Officials celebrate expansion of Philadelphia pre-K program after state budget increase

A person sits on the floor and holds up the letter “D” as a child sits on the floor and other children and adults look on in a classroom.
Philadelphia Mayor Mayor Jim Kenney, right, visited a pre-K classroom at Amazing Kidz Academy on Thursday, Nov. 17, 2022. (Dale Mezzacappa/Chalkbeat)

Philadelphia and state officials gathered Thursday morning to celebrate the expansion of a well-established prekindergarten program in the Oxford Circle area, and to highlight the increase in state spending on early childhood programs. 

The officials — including Mayor Jim Kenney, Sheriff Rochelle Bilal, and newly elected state representative Anthony Bellmon — toured classrooms at the Amazing Kidz Academy  in the 1200 block of East Cheltenham Ave. 

This year, Amazing Kidz, which has four locations,  was able to add 80 slots through PreK Counts and Head Start following a combined $79 million increase for those programs that lawmakers adopted in Pennsylvania’s current budget. Thursday’s event was the ceremonial opening of new classrooms at Glading Presbyterian Church.

The event was sponsored by Pre-K for PA, a nonpartisan statewide coalition of individuals and organizations campaigning to increase the availability of high-quality and affordable early childhood programs.

Additional state aid for early education is important “because looking at Philadelphia as a whole, we know that 43% of income-eligible 3- and 4-year olds, or 12,000 children, do not have access to publicly funded, high-quality pre-K,” said Lisa Smith, the owner and operator of Amazing Kidz. 

“Free, high-quality pre-K is a universal opportunity for society and families of all demographics to level the playing field in kindergarten readiness and developing children into lifetime lovers of learning,” Smith said.

Amazing Kidz has the capacity for 452 children and employs 53 staff members over four locations, Smith said. Smith was able to purchase three buildings at Glading – the gym, the church, and the school.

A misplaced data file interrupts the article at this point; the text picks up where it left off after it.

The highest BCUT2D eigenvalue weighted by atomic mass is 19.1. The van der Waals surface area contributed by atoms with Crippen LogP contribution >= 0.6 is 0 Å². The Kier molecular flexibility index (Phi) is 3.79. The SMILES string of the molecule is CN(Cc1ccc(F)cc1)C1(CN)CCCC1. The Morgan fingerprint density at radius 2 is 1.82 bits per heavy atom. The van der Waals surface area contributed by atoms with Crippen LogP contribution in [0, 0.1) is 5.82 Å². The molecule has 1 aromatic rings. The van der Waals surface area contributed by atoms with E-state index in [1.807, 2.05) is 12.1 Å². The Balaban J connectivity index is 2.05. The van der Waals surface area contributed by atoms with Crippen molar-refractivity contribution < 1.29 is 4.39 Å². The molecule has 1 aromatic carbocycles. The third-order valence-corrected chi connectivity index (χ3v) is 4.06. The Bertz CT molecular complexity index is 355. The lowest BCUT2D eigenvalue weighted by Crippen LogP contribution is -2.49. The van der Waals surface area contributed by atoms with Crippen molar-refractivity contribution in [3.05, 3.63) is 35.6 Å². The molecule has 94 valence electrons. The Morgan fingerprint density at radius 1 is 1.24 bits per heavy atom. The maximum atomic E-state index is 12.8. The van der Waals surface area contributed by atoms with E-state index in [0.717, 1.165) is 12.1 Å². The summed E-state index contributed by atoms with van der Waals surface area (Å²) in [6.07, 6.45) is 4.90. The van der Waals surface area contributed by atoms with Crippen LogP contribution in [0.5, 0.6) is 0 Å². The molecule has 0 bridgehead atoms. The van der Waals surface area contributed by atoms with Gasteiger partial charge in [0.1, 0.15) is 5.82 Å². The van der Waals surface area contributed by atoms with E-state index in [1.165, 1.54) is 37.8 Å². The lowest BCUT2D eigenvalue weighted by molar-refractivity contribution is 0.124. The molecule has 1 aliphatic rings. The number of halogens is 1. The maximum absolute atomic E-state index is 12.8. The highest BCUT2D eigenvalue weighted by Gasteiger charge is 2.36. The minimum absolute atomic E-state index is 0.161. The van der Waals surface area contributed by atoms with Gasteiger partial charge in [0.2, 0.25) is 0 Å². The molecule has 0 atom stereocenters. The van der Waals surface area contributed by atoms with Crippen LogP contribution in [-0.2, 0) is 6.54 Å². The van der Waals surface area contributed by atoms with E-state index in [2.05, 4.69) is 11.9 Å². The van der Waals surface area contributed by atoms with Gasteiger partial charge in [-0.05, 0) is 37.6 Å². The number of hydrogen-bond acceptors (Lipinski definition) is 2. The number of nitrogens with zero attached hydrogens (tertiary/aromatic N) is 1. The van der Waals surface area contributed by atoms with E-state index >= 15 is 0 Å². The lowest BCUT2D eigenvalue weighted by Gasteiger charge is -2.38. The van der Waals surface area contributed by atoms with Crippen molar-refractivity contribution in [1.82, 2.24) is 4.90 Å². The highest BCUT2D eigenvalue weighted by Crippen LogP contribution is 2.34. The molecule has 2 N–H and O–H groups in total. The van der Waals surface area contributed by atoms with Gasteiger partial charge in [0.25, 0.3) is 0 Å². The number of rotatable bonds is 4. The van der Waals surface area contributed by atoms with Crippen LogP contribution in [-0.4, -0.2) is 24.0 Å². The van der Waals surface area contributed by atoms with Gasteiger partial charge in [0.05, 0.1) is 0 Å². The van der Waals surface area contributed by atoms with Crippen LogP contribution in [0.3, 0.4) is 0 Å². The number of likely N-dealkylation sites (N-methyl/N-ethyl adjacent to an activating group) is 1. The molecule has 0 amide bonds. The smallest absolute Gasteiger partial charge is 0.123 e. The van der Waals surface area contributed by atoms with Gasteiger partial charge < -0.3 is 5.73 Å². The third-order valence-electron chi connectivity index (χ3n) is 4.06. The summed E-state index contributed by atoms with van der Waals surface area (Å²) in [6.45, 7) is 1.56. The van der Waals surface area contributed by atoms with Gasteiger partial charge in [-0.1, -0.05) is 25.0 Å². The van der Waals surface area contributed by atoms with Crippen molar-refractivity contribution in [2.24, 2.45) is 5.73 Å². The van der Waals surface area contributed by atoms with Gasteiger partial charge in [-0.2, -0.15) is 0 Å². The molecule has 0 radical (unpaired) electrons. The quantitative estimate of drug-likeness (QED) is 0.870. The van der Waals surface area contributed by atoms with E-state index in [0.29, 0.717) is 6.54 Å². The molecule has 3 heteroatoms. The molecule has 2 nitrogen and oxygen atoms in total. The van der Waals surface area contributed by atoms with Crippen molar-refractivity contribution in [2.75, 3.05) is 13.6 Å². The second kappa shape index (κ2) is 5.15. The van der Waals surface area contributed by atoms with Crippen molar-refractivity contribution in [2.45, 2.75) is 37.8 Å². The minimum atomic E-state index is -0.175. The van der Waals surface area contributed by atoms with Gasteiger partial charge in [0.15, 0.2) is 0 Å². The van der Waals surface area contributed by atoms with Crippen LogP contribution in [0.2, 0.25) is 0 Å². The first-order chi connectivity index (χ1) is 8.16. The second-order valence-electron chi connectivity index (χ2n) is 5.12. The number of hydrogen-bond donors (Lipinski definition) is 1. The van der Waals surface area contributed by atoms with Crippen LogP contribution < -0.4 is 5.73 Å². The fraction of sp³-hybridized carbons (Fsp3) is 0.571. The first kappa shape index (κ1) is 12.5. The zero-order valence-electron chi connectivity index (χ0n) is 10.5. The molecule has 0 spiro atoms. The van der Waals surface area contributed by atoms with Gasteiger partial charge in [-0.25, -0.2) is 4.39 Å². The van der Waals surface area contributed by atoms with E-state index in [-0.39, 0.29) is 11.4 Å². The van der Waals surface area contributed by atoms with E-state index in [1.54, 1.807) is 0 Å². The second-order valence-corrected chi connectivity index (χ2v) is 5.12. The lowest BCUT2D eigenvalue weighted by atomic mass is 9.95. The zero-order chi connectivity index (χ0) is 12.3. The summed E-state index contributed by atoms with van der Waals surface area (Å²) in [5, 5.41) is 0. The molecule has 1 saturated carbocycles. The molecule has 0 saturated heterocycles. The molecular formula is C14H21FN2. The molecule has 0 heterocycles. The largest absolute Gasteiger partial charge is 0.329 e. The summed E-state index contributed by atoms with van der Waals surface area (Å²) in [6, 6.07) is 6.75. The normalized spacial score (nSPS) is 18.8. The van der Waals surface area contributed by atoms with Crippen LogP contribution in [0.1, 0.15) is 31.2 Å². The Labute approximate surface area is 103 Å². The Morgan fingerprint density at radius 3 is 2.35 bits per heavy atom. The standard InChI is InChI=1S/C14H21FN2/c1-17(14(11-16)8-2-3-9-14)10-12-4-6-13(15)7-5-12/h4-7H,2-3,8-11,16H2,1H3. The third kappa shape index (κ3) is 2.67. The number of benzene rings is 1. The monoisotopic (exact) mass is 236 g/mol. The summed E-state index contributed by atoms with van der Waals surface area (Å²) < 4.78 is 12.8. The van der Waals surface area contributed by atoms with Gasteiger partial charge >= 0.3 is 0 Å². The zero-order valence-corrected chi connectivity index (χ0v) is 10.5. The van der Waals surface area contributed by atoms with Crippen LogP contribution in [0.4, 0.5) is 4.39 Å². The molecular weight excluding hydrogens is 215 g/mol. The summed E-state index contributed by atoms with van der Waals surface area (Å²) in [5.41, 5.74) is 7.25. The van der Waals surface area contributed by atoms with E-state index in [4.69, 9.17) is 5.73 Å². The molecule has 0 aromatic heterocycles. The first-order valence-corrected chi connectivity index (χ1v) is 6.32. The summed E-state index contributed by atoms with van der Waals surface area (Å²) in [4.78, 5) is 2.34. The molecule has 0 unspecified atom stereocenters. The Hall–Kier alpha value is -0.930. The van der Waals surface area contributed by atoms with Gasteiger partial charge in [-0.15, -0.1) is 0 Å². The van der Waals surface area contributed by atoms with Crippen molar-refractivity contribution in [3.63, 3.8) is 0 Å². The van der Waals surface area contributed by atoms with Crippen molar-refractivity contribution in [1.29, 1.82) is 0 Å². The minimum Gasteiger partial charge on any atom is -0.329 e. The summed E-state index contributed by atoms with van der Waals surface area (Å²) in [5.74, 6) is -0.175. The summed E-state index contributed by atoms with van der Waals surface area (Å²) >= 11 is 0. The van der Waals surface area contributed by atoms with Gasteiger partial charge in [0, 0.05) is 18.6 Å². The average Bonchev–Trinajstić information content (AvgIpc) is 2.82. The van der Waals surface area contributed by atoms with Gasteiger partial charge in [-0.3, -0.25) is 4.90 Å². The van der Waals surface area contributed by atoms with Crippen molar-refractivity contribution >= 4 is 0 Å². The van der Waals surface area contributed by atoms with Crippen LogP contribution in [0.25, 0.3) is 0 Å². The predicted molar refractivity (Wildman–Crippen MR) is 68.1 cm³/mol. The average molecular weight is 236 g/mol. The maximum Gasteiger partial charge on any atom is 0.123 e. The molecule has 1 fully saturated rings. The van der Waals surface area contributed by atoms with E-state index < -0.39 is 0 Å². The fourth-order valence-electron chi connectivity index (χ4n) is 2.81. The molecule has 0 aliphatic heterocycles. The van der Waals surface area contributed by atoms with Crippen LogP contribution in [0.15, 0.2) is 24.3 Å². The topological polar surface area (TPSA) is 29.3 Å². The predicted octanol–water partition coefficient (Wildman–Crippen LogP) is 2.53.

Carol Austin, the executive director of First Up, a pre-K advocacy group, said that this issue inspires agreement across party lines and across all demographic groups. Austin noted that in a poll last year of registered voters, 90% agreed that early care and education is important to help “set children on a path to healthy and productive lives. Imagine trying to get 90% of people to agree on something. Yet, they did.” 

Kenney, who will leave office in January 2024 after serving two terms, regards the city’s early childhood initiative, PHLPre-K, as one of his biggest achievements. 

During a tour, Kenney sat with children in two classrooms as they learned about letters and sounds and later made a joke at his own expense. 

“People say I don’t smile,” he said later. “If you want to see me happy, take me to a pre-K.”

He recounted a story in which one of his own assistants went to a pre-K with him that she had attended herself as a 4-year-old. He also recalled the SEPTA bus driver, and mother of two, who told him the availability of free, high-quality pre-K allowed her to get a job. 

Plus, he said, a lot of child care and early childhood centers are family businesses, and many are run by women, especially women of color. 

“These children are perfect,” he remarked. “They don’t see race, they don’t see age, they are who they are. We’ve got to keep them on that path.” 

Dale Mezzacappa is a senior writer for Chalkbeat Philadelphia, where she covers K-12 schools and early childhood education in Philadelphia. Contact Dale at dmezzacappa@chalkbeat.org.

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